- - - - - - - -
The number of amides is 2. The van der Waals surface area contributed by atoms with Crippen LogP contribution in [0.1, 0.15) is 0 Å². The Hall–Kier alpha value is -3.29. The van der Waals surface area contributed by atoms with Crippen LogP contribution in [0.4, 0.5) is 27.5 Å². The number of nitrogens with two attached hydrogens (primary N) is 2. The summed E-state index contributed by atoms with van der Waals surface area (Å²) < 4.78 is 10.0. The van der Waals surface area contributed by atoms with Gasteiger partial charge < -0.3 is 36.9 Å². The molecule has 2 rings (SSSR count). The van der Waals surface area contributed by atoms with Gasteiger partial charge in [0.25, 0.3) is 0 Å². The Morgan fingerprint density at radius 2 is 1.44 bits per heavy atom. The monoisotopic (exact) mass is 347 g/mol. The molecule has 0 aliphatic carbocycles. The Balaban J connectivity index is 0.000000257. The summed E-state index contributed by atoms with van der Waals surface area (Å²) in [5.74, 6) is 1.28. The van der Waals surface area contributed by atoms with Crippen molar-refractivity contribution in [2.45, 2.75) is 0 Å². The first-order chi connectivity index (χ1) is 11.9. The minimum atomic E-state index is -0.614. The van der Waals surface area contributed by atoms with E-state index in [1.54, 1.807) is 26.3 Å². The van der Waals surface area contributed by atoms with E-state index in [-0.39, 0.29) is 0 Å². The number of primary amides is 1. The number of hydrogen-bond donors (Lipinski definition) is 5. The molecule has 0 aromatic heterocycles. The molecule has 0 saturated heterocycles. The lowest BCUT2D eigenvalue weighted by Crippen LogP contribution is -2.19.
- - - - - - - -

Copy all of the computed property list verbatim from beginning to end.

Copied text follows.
The number of amides is 2. The van der Waals surface area contributed by atoms with Crippen LogP contribution in [0.1, 0.15) is 0 Å². The Hall–Kier alpha value is -3.29. The van der Waals surface area contributed by atoms with Crippen LogP contribution in [0.4, 0.5) is 27.5 Å². The number of nitrogens with two attached hydrogens (primary N) is 2. The summed E-state index contributed by atoms with van der Waals surface area (Å²) < 4.78 is 10.0. The van der Waals surface area contributed by atoms with Gasteiger partial charge < -0.3 is 36.9 Å². The molecule has 2 rings (SSSR count). The van der Waals surface area contributed by atoms with Gasteiger partial charge in [0.25, 0.3) is 0 Å². The Morgan fingerprint density at radius 2 is 1.44 bits per heavy atom. The monoisotopic (exact) mass is 347 g/mol. The molecule has 0 aliphatic carbocycles. The Balaban J connectivity index is 0.000000257. The summed E-state index contributed by atoms with van der Waals surface area (Å²) in [5.74, 6) is 1.28. The van der Waals surface area contributed by atoms with Crippen molar-refractivity contribution in [2.45, 2.75) is 0 Å². The first-order chi connectivity index (χ1) is 11.9. The minimum atomic E-state index is -0.614. The van der Waals surface area contributed by atoms with E-state index in [1.54, 1.807) is 26.3 Å². The van der Waals surface area contributed by atoms with E-state index in [-0.39, 0.29) is 0 Å². The number of primary amides is 1. The number of hydrogen-bond donors (Lipinski definition) is 5. The molecule has 0 aromatic heterocycles. The molecule has 0 saturated heterocycles. The lowest BCUT2D eigenvalue weighted by Crippen LogP contribution is -2.19.